Alright, well, it's supposed to be my day off from posting, but I'm feeling so inspired by Adele's post over on the @thewillingequine blog that I wanted to chat about something I've been mulling over for some time.
Her post was all on "Corrections in Horse Training". It touches on what different types of reinforcement/punishment are, and when to use them. We know there are R+ (positive reinforcement), R- (negative reinforcement/pressure & release), P+ (positive/traditional punishment), and P- (negative punishment). Recently, though, I've found myself doing what I would call a "correction", but I'm not sure exactly how to classify it within the categories above.
Effectively, what happens, is I ask the horse for something, they don't do it, so I ask for something else to aid in the original ask. For a more concrete example, this past week I was working with a mare who was struggling with lateral flexion at a halt. Many traditional methods say to just continue to pull and pull and pull on the mouth until the horse gives. But I recognized that her stiffness was coming from her bracing her brachiocephalicus muscle (the great big one on the underside of her neck). One of the quickest ways to create a release in a braced muscle is oscillation, either oscillation of the aid, or oscillation of the muscle itself. So I asked her rider to step her into a slow walk to force that muscle to contract and release, and immediately we had soft lateral flexion. Then we would stop again, ask again, then step into a walk again if she struggled. Each correct attempt was rewarded with some wither scratches. Eventually we had lateral flexion at a halt.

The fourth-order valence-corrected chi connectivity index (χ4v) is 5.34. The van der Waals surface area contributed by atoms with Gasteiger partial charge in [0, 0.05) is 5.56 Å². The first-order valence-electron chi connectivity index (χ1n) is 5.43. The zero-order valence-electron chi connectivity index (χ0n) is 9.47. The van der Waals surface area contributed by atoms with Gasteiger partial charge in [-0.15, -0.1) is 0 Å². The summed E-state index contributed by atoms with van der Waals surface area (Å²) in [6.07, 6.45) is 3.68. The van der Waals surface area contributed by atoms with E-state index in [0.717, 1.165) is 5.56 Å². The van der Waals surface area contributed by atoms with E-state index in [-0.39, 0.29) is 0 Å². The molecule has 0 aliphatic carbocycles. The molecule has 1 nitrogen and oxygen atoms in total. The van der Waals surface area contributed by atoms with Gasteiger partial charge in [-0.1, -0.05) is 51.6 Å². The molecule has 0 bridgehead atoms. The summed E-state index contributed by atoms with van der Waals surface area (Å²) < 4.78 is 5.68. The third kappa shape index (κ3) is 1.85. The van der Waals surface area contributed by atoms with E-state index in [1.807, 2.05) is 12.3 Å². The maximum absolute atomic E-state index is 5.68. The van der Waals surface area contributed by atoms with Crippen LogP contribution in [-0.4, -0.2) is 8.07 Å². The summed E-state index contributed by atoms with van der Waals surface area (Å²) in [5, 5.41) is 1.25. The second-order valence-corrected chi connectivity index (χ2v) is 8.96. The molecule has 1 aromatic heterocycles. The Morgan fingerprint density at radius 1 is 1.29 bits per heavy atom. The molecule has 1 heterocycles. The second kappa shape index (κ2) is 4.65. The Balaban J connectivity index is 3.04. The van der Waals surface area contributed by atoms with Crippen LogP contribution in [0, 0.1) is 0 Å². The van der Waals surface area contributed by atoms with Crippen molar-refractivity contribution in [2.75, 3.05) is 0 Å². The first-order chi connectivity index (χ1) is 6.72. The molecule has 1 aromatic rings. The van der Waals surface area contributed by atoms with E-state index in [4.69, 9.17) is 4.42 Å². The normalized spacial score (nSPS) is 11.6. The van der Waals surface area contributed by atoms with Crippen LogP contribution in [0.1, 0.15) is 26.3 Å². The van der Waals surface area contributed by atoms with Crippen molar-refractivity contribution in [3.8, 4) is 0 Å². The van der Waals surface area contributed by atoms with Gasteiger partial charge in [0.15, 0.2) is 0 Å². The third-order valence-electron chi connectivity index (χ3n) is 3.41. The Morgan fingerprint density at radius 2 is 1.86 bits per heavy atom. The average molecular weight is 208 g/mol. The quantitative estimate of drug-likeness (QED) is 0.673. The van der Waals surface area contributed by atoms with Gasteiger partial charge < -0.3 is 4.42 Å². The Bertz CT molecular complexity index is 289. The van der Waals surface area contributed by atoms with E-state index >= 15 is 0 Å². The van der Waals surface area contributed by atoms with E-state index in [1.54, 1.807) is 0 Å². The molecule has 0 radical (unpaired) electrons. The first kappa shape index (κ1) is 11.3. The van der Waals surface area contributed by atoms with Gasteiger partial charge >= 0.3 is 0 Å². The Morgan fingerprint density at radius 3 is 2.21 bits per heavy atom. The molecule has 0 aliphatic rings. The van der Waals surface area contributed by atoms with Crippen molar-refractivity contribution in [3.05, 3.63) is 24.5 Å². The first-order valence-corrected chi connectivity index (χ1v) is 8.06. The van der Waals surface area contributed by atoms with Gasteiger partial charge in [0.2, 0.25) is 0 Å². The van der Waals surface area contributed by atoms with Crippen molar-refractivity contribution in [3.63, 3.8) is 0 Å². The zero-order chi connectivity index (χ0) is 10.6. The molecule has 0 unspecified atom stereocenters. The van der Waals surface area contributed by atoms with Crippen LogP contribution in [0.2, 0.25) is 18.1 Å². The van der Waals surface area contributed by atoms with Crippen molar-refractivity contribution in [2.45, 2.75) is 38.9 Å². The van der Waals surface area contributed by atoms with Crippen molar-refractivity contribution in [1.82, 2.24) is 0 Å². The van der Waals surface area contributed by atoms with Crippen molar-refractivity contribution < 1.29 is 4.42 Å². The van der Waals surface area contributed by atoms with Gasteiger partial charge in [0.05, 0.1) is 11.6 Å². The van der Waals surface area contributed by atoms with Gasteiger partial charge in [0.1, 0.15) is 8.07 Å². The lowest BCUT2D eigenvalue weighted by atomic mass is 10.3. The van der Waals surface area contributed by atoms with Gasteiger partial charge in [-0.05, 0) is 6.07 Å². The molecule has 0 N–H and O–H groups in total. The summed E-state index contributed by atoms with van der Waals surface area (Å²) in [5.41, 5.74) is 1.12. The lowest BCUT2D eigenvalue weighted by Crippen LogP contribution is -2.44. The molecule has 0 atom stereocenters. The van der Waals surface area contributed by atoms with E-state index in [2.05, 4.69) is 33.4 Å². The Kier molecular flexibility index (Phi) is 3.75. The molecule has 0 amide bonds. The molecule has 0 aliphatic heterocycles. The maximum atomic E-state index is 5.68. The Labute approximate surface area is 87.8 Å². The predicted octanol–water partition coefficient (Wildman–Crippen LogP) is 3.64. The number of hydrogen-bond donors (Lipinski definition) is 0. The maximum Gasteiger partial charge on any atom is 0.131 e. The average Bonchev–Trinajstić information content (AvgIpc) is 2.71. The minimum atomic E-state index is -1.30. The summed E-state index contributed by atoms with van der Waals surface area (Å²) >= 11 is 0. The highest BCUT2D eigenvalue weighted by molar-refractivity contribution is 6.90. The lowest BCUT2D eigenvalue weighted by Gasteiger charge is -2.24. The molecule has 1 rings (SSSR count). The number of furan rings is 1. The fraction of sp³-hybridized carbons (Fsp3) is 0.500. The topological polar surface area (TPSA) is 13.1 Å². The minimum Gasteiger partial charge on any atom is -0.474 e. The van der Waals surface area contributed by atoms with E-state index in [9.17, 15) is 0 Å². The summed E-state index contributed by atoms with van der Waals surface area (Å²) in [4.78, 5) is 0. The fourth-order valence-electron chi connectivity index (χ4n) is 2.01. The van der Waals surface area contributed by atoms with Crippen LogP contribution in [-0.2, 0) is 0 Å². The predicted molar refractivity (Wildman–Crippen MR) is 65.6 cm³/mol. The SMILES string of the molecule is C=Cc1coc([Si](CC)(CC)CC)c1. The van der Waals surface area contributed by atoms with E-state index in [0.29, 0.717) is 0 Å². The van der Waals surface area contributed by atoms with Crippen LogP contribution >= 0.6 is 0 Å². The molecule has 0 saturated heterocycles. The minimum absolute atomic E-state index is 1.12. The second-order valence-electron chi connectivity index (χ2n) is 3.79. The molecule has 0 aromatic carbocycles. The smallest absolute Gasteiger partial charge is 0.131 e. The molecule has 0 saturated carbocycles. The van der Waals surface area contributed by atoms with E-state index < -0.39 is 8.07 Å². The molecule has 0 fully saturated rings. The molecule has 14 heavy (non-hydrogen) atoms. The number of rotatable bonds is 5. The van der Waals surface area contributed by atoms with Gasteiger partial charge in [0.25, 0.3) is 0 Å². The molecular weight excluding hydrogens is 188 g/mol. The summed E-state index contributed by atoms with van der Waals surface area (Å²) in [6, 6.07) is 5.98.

My discussion here comes from that it is a "correction" in that I corrected the behavior. But does it necessitate the addition of something the horse doesn't like? Most "correction" involves either removing something they do like, or adding something they don't like. But I don't feel like we really did either, here.
I guess it is still "pressure and release with added reward" in the end when she gets it at a walk, but there's this interesting middle step, wherein the behavior is changed by addressing the body without having to make things unpleasant for her. The halted flexion improved because she understood to release that muscle, without having to escalate aversive or decrease appetitive. It's just interesting to me because correction is typically assumed to be a negative experience for the horse - but does it have to be? Thoughts? Feelings? Opinions? I'd love to hear them!